Thirdly, the second paper highlights the issue of regular attenders in this particular context. Many Emergency Departments see a cohort of patients who attend frequently; in addition to having a number of social and medical issues confounding their assessment, their presence in this group reflects the increased prevalence of substance misuse in this challenging population but also the significantly higher chance we will give all of these confounders greater weight and potentially miss significant pathology. This is a real and regular challenge for Emergency Physicians. These patients are often “difficult” for more than one reason – and that should give us pause.

Finally, even if alcohol testing is positive we still have to convince ourselves that there is no other pathology present. These patients also deserve a thorough examination and assessment. All patients with altered mental state, with or without alcohol in evidence, should have a blood sugar level checked at the very minimum, not least because we know alcohol can cause hypoglycaemia in people with type I diabetes and reduces hypoglycaemic awareness. There’s insufficient evidence here to recommend a further strategy but there is enough to remind us to take these patients seriously, to observe them appropriately and to dismiss them has having had “one too many” at our peril.

Nat

@_NMay

*Note – it’s reasonably tricky to find good quality evidence around proportion of ED patients who drink at all or who have ingested alcohol before attending; I’m sure this is multifactorial including the issues of relying on self-reporting, but I am still interested in comparing general proportions of alcohol use among ED patients with the general population. If you have some reliable data on this, please let me know.

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Posted by Natalie May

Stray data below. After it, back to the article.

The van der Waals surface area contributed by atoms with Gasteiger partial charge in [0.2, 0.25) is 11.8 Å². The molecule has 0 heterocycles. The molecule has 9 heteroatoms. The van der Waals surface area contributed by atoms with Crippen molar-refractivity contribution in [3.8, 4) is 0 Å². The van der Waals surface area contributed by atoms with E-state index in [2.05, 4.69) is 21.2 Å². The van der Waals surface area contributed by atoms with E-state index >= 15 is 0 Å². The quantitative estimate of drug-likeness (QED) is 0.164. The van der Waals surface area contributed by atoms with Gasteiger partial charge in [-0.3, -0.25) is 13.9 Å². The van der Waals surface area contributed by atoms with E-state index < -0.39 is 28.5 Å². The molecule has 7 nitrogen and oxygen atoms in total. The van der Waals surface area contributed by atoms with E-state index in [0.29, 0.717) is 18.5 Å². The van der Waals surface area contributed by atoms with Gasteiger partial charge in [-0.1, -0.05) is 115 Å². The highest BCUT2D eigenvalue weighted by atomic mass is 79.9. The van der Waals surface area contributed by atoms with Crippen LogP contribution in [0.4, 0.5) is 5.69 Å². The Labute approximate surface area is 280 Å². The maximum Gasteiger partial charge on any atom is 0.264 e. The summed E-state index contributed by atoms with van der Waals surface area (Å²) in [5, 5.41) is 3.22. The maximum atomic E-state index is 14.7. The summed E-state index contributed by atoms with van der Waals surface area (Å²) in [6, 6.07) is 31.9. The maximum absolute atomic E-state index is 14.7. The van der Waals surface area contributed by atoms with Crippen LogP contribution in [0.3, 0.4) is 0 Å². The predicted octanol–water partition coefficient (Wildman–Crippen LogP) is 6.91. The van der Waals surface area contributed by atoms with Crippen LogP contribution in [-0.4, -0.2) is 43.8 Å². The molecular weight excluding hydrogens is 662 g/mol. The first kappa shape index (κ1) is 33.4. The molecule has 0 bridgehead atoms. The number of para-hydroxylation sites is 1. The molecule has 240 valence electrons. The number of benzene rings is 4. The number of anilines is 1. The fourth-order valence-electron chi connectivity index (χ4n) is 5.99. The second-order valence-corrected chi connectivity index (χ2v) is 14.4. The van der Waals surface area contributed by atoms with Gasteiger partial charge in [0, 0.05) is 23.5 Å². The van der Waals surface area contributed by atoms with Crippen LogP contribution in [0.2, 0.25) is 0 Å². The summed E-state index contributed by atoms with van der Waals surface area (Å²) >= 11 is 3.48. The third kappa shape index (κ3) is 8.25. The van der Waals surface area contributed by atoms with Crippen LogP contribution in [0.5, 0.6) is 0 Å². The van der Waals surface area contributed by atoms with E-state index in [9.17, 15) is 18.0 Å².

Dr. Natalie May, MBChB, MPHe, MSc, PGCert Medical Education, FRCEM, FACEM is section lead for paediatrics and medical education. She is an Editorial Board Member of the St Emlyn’s blog and podcast. She is a specialist in Emergency Medicine (Australia) and a Specialist in Emergency Medicine with Paediatric Emergency Medicine (UK). She works as Staff Specialist in Prehospital and Retrieval Medicine with the Ambulance Service of New South Wales (aka Sydney HEMS). She also works as aStaff Specialist, Emergency Medicine, St George Hospital (South Eastern Sydney Local Health District). Her research interests include medical education, particularly feedback; gender inequity in healthcare; paediatric emergency medicine. You can find her on twitter as @_NMay

  1. Premature search satisfaction is a risk for any undifferentiated problem. But here are some practical questions:

    1) What is the minimum evaluation (clinical or tests) you would do as a routine evaluation of altered MSE?
    2) What would be your trigger to perform CT or LP?
    3) When would you consider doing the full workup regardless if there was alcohol on board?
    4) When is watchful waiting a reasonable course of action?

    Reply

  2. Does anyone have a protocol or pathway for the management of people who are presumed to be simply intoxicated and are admitted for observation? I am interested in whether anyone uses specific timescales or markers other than GCS and routine obs during observation to trigger CT head. ie if a patient hasn’t deteriorated in any apparent way but is slow to ‘sober up’ at what point should we CT?

    Reply

  3. […] would also routinely ask about other potentially high risk behaviours such as alcohol23 use and […]

    Reply

Thanks so much for following. Viva la #FOAMed